• Project coordinator = 120 hours
  • Statistician = 120 hours

At $100/hour at least, you’d be paying about $30,000. This is not atypical. There are firms that can speed up the timeline and reduce the budget to something closer to $15,000 or $20,000 – but then the scope would decrease.

To be fair, the teams sometimes generated one analytic dataset that supported multiple papers, and this was one way to cut down costs. But in the end, no one should expect to go from a raw dataset to a published, peer-reviewed article for less than $10,000 when using these consulting firms.

“I Can Write Your Peer-Reviewed Article for $4,000” – Seriously? How?

Okay, well let’s start by deconstructing that budget above, because that budget still encapsulates all the work that needs to get done when developing a peer-reviewed article. Let’s say we wanted to make one of these roles super-efficient to reduce hours. Which one should we do it with – the Lead Epidemiologist, the Project Coordinator, or the Statistician?

I would suggest we start with the Project Coordinator, because that role takes up most of the hours on the budget.

Making the Project Coordinator Role More Efficient

This role is big, requiring expertise on many different lower-level tasks. Probably the main skills that should be targeted for efficiency are typing speed, writing ability (not only the paper, but communication to team members), and skills for dealing with annoying administration – like IRB forms, journal submission portals, citation management programs, and Excel tables. So, if we take the Project Coordinator role, and we make this person very good at writing, and type at least 120 wpm, and have background running offices that actually set up forms and portals and things, then you have someone who will go lightning fast on all of that.

That’s me. I used to run grants departments, among other things. Some people freak out the first time they see me type, because my hands look so weird going so fast. So I found that even though I’m a Lead Epidemiologist myself, which is a higher-level task, it was always just easier for me to do all my own Project Coordination.

Reducing Overhead by Reducing Roles

I observed when working at the Army that one of the biggest money- and time-sinks was having the Project Coordinator have to communicate with the entire team, and organize all the paperwork together so everyone could access everything. I often thought, “What if the Project Coordinator just did it all herself?”

One big waste of money was having the Statistician use SAS and create all this ugly SAS output, and then have the Project Coordinator spend forever formatting it. I try to use R whenever possible, and if you’ve taken my courses in how to use R, you can see that you can output tables to Excel that are mostly-formatted.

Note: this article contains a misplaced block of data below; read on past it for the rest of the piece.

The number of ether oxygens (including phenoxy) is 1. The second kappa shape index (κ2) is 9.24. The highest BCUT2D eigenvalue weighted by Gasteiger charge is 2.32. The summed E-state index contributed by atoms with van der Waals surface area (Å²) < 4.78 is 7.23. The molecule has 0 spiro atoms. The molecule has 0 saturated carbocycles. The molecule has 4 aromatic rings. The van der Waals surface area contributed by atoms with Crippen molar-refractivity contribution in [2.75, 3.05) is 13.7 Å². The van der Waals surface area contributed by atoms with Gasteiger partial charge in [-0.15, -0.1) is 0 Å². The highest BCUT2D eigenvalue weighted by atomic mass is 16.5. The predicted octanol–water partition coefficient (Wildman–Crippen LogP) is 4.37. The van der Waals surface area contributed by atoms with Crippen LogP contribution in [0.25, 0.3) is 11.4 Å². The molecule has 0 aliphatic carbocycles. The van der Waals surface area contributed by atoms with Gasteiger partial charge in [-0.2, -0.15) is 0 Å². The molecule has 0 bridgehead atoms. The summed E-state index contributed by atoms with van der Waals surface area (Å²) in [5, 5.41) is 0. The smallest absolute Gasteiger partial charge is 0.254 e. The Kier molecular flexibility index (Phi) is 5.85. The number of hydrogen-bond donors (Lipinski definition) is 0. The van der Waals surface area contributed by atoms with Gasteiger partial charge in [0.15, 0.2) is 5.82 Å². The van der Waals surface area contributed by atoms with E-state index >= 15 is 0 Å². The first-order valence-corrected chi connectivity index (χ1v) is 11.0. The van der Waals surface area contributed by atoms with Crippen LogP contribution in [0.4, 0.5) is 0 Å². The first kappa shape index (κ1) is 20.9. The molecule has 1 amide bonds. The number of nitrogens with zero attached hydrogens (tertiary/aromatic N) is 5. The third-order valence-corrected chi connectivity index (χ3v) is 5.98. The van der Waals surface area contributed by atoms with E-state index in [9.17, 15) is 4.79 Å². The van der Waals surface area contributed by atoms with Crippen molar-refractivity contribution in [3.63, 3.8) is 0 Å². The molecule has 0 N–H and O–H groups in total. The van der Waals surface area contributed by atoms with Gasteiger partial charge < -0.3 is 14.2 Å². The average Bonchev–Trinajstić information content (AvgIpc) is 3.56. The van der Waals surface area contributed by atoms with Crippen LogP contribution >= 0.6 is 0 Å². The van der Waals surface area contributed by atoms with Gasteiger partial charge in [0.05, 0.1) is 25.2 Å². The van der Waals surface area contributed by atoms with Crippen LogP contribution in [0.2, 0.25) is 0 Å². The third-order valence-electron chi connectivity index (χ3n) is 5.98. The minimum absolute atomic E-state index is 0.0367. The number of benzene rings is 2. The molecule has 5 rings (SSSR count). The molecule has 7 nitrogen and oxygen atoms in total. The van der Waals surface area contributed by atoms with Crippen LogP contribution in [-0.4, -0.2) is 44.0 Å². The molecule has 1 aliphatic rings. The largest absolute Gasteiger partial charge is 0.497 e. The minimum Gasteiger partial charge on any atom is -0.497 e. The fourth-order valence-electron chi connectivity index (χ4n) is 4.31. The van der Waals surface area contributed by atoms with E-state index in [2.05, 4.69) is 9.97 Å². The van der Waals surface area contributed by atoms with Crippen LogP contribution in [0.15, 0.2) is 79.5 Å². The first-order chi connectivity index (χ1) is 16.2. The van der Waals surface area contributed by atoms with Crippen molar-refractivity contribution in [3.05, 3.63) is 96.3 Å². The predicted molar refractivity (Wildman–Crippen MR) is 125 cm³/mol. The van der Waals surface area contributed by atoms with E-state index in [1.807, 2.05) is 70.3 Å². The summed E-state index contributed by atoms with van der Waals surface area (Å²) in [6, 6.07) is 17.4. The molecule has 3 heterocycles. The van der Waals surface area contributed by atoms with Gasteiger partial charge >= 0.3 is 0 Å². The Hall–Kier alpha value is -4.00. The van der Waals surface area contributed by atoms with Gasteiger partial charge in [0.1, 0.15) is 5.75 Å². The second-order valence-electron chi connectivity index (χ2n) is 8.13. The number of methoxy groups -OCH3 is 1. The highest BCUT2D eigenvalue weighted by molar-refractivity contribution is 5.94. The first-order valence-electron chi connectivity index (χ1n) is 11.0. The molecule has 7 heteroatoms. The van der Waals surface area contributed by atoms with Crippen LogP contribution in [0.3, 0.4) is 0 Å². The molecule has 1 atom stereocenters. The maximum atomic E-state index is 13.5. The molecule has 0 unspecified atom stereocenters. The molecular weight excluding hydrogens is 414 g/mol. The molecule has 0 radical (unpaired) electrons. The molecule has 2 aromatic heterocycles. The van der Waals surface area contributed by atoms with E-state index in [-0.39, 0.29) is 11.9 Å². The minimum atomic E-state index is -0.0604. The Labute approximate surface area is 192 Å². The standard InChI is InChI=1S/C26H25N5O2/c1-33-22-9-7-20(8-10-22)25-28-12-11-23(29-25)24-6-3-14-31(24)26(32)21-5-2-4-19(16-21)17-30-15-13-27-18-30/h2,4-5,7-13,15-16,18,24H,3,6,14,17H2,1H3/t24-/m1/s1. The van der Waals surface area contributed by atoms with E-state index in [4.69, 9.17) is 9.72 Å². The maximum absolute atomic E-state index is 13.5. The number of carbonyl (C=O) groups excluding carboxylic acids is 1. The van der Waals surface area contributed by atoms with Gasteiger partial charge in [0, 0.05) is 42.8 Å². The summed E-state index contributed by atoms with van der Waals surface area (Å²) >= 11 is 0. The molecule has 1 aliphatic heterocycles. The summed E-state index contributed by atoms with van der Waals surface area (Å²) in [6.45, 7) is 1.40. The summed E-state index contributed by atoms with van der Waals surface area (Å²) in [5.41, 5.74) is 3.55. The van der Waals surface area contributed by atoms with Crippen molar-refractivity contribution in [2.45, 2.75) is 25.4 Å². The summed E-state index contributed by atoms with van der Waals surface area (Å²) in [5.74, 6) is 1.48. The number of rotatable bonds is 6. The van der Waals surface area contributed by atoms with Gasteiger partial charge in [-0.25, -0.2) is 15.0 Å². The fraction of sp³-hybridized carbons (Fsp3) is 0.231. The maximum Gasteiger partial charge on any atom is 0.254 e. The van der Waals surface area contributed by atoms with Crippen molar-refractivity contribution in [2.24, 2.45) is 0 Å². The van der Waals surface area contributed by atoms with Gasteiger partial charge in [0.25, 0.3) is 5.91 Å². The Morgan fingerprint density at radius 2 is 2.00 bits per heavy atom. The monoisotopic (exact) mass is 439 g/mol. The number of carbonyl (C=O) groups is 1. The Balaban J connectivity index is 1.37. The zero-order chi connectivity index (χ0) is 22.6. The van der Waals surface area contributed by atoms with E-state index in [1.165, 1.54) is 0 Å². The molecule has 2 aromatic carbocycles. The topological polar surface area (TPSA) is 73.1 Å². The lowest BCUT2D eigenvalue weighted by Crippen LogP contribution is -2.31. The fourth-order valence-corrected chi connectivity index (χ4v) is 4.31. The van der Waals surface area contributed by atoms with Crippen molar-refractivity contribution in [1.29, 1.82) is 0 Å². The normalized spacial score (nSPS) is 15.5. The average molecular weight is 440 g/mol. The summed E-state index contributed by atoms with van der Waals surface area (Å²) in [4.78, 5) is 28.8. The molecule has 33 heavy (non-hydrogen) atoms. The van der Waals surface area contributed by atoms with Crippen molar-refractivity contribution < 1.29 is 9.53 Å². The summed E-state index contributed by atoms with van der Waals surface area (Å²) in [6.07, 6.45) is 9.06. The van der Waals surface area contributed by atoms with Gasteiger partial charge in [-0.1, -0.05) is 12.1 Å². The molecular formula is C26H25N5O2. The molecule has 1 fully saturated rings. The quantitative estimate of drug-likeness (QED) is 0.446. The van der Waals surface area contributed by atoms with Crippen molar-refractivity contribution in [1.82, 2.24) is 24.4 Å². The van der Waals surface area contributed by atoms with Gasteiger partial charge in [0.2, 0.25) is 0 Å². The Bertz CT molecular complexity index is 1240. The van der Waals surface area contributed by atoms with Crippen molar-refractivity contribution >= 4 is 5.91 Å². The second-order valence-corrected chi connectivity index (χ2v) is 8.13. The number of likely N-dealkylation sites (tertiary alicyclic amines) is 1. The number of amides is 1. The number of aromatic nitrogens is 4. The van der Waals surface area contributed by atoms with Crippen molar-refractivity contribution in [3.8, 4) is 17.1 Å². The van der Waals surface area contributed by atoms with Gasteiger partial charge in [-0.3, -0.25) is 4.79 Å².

Also, because of the very sharp wall erected between the Statistician’s work and the work of the rest of the team, there would always be a lot of effort spent trying to keep the Statistician on the same page as everyone else. Also, it was hard to do oversight of the Statistician – not so much because that person would do something bad, but because they would misunderstand something and model it wrong.

Once I became an epidemiologist, I realized that statisticians typically don’t know epidemiology. I know that should be obvious, but it wasn’t to me. Epidemiologists and biostatisticians are taught both topics in school, but only the one we are trying to study on purpose actually sinks in – usually.

Since I really actually understood biostatistics when I was done studying it, I hit the roof when the biostatisticians looked at me with blank stares. I’d yell at them, “Remember Epi 101?” over and over (which does not make you popular, by the way).

But this gave me an idea. It made me realize – this is a signal I do not need a Statistician! I’ll just do it all myself! Hence, I’m now a “data scientist”.

Reducing Roles Reduces Timeline

  • Okay, so now we have me as a Project Coordinator, a Lead Epidemiologist, and a Statistician.
  • I know how to do all these things with experience and efficiency, so we have eliminated most of the overhead.
  • Also, I can go really fast, so we have now reduced the hours for the Project Coordinator role.

And I’m all the same person, so we can reduce the timeline. For example, if I have a few weeks where I don’t have anything pressing scheduled, I could go from data to draft in a month.

My Trick: Elimination of Roles and Use of Efficient Process

Since I have written papers with many, many research teams, I have developed an efficient process for going from “data to draft” ASAP. I will not give away my secrets, but I will say in general, my trick lies in meeting with the customer pre-contract, and ensuring sufficient curation files exist about their research project before I agree to take it on.

I do not mind doing pre-contract work and having pre-contract meetings to ensure that we have a research paper here for you that you will be able to publish. That is because if the project has any of these characteristics, I will not agree to take it on:

  • IRB issues are not resolved
  • Authors are arguing; issues with data/study leadership
  • Study design or measurement issues preclude the possibility of an analysis
  • Appearance or suspicion of research misconduct
  • The literature “doesn’t want it” – it’s not appropriate for the current state of the literature

I explain more about the research projects I reject in my LinkedIn article. But for most projects, I see a pathway forward which I lay out for the customer. If they want it, we sign a contract, and that’s what we do.

What if “I Can Write Your Peer-Reviewed Article for $4,000” Doesn’t Persuade the Customer?

If the customer does not like the data-to-draft plan I lay out for them, then they can go on their way, and the work I did for them was free.

How can I afford that? Well, to be honest, most of the time, after they go shopping around and see what their options are, they come back to me. In the end, it’s all good, because I like people to feel like they really want to work with me before they agree to do it. And it’s no problem to pull out all my notes from the quote I made earlier to immediately get started on the contract – only now, thanks to their shopping around, their timeline is delayed!

But the bottom line is that if you think you might want to hire me to help you write a paper, and you have $4,000, but you are not 100% sure, just contact me by e-mail or my profile on LinkedIn. I’ll set up a video meeting with you, and we can see if your project is a good candidate for my $4,000 data-to-draft flat fee.

Updated Dec. 19, 2021 – added videos. September 4, 2023 – added services slider and banner.

Having trouble getting your research published? I can write your peer-reviewed article for $4,000. That sounds too cheap, right? This blog post explains why I can offer such a low price while still delivering high quality.